Quickstart: Set and retrieve a secret from Azure Key Vault using PowerShell
This article has been updated to use the new Azure PowerShell Az module. You can still use the AzureRM module, which will continue to receive bug fixes until at least December 2020. To learn more about the new Az module and AzureRM compatibility, see Introducing the new Azure PowerShell Az module. For Az module installation instructions, see Install Azure PowerShell.
Azure Key Vault is a cloud service that works as a secure secrets store. You can securely store keys, passwords, certificates, and other secrets. For more information on Key Vault, you may review the Overview. In this quickstart, you use PowerShell to create a key vault. You then store a secret in the newly created vault.
If you don't have an Azure subscription, create a free account before you begin.
Open Azure Cloud Shell
Azure Cloud Shell is an interactive shell environment hosted in Azure and used through your browser. Azure Cloud Shell allows you to
PowerShell shells to run a variety of tools to work with Azure services. Azure Cloud Shell comes pre-installed with the commands
to allow you to run the content of this article without having to install anything on your local environment.
To run any code contained in this article on Azure Cloud Shell, open a Cloud Shell session, use the Copy button on a code block to copy the code, and paste it into the Cloud Shell session with Ctrl+Shift+V on Windows and Linux, or Cmd+Shift+V on macOS. Pasted text is not automatically executed, so press Enter to run code.
You can launch Azure Cloud Shell with:
|Select Try It in the upper-right corner of a code block. This doesn't automatically copy text to Cloud Shell.|
|Open Azure Cloud Shell in your browser.|
|Select the Cloud Shell button on the menu in the upper-right corner of the Azure portal.|
If you choose to install and use PowerShell locally, this tutorial requires Azure PowerShell module version 1.0.0 or later. Type
$PSVersionTable.PSVersion to find the version. If you need to upgrade, see Install Azure PowerShell module. If you are running PowerShell locally, you also need to run
Login-AzAccount to create a connection with Azure.
Create a resource group
Create an Azure resource group with New-AzResourceGroup. A resource group is a logical container into which Azure resources are deployed and managed.
New-AzResourceGroup -Name ContosoResourceGroup -Location EastUS
Create a Key Vault
Next you create a Key Vault. When doing this step, you need some information:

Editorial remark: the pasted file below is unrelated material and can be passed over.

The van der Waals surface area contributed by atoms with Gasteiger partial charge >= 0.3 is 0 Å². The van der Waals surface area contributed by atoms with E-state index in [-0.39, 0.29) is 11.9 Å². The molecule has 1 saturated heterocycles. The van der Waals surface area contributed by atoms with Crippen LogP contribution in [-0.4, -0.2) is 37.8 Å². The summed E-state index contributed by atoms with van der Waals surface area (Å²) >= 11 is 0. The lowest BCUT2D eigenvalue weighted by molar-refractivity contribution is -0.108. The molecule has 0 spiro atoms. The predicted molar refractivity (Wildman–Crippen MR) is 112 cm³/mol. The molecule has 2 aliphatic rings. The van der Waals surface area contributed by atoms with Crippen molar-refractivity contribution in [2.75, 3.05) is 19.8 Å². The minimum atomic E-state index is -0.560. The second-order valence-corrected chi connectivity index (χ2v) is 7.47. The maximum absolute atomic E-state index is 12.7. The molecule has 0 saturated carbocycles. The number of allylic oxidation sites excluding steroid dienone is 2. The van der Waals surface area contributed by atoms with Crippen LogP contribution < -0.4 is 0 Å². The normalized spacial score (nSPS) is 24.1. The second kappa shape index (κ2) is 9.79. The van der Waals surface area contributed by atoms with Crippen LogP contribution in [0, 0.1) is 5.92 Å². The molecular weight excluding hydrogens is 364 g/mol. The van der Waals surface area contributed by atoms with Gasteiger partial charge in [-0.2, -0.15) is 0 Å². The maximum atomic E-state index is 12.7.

Although we use “Contoso KeyVault2” as the name for our Key Vault throughout this quickstart, you must use a unique name.
- Vault name Contoso-Vault2.
- Resource group name ContosoResourceGroup.
- Location East US.
New-AzKeyVault -Name 'Contoso-Vault2' -ResourceGroupName 'ContosoResourceGroup' -Location 'East US'
The output of this cmdlet shows properties of the newly created key vault. Take note of the two properties listed below:
- Vault Name: In the example that is Contoso-Vault2. You will use this name for other Key Vault cmdlets.
- Vault URI: In this example that is https://contosokeyvault.vault.azure.net/. Applications that use your vault through its REST API must use this URI.
After vault creation your Azure account is the only account allowed to do anything on this new vault.
Adding a secret to Key Vault
To add a secret to the vault, you just need to take a couple of steps. In this case, you add a password that could be used by an application. The password is called ExamplePassword and stores the value of hVFkk965BuUv in it.
First convert the value of hVFkk965BuUv to a secure string by typing:
$secretvalue = ConvertTo-SecureString 'hVFkk965BuUv' -AsPlainText -Force
Then, type the PowerShell commands below to create a secret in Key Vault called ExamplePassword with the value hVFkk965BuUv :
$secret = Set-AzKeyVaultSecret -VaultName 'ContosoKeyVault' -Name 'ExamplePassword' -SecretValue $secretvalue
To view the value contained in the secret as plain text:
(Get-AzKeyVaultSecret -vaultName "Contosokeyvault" -name "ExamplePassword").SecretValueText
Now, you have created a Key Vault, stored a secret, and retrieved it.
Clean up resources
Other quickstarts and tutorials in this collection build upon this quickstart. If you plan to continue on to work with other quickstarts and tutorials, you may want to leave these resources in place.
When no longer needed, you can use the Remove-AzResourceGroup command to remove the resource group, Key Vault, and all related resources.
Remove-AzResourceGroup -Name ContosoResourceGroup
In this quickstart, you have created a Key Vault and stored a software key in it. To learn more about Key Vault and how you can use it with your applications continue to the tutorial for web applications working with Key Vault.
To learn how to read a secret from Key Vault from a web application using managed identities for Azure resources, continue with the following tutorial